Sinnners In The Hands Of An Angry God God In The Hands Of Angry Sinners Jonathan Edwards delivered his sermon, Sinners in the Hands of an Angry God, in Enfield Connecticut on July 8, 1741, the year following George Whitefield’s preaching tour which helped inspire the Great Awakening. Weeping and emotional conviction among Edwards’ audiences came at a time of great spiritual thirst. While very foreign to mainstream American opinion today, this extraordinary message was fashioned for a people who were very conscious of how their lifestyles affected eternal consequences. By today’s popular perspective, the doctrine of predestination probably discourages conversion because of the new-age independent attitude. However, in Puritan culture, through Jonathan Edwards’ sermon, Sinners in the Hands of An Angry God, fear might have powerfully affected people to look within them for the evidence of grace and then experience salvation.
First, Edwards’ sermon is filled with graphic images of the fury of divine wrath and the horror of the unmerciful punishment of the wicked in hell. If one were to continue in their sin, according to Edwards, not only would a person be tormented in the presence of holy angels, but God’s terribleness would be magnified upon his/her life and forced to suffer through God’s wrath for all eternity (74). “Although it conveys the reek of brimstone, the sermon does not say that God will hurl man into everlasting fires–on the contrary, doom will come from God’s indifference..” (Thompson 71). Edwards had little need to justify his scare tactics and theology. His consuming obligation was to preach it; to preach it fiercely, purposely, persuasively, and firmly. Williams 2 Next, an example of God’s wrath is seen through Edward’s portrayal of “great waters dammed for the present; they increase more and more, and rise higher and higher, till an outlet is given..” (72).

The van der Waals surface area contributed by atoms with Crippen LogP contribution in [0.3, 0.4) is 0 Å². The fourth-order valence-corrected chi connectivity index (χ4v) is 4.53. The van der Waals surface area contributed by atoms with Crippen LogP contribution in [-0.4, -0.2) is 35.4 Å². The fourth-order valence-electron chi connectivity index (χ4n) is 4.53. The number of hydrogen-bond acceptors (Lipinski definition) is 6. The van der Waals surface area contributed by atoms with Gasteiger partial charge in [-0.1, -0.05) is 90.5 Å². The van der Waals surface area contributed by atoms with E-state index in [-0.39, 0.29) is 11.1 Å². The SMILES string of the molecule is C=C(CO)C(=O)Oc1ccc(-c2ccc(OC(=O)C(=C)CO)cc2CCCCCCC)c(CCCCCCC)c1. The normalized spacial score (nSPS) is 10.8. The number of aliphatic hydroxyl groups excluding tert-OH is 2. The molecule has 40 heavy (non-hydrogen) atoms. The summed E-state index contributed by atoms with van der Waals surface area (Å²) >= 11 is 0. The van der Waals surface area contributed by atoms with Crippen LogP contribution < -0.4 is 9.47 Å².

“Here was an old image redesigned to startle Enfield out of its smugness” (Cady 4). Every New Englander was intimate with his community’s use of water power at the mill, if nowhere else. The dramatic peril of floods as well as the daily power of the falling waters were familiar and exciting. “Edwards strikes blow after blow to the conscience-stricken hearts of his congregation. He draws graphic images from the Bible, all designed to warn sinners of their peril.
He tells them that they are walking on slippery places with the danger of falling from their own weight” (Sproul “God In The Hands Of Angry Sinners”). Edwards took the essence of his hearer’s own minds, raised it to the plane of his own intensity, and made his vision live in those memories. Equally important is the spirituality of Edwards and the Puritans being far more complex than Sinners in the Hands of an Angry God portrays. The fear in the sermon is about having a holy respect for God’s power. Because of the18th century popular culture, unconverted audience members probably remained more God-conscious in their daily living than most people of the past few centuries.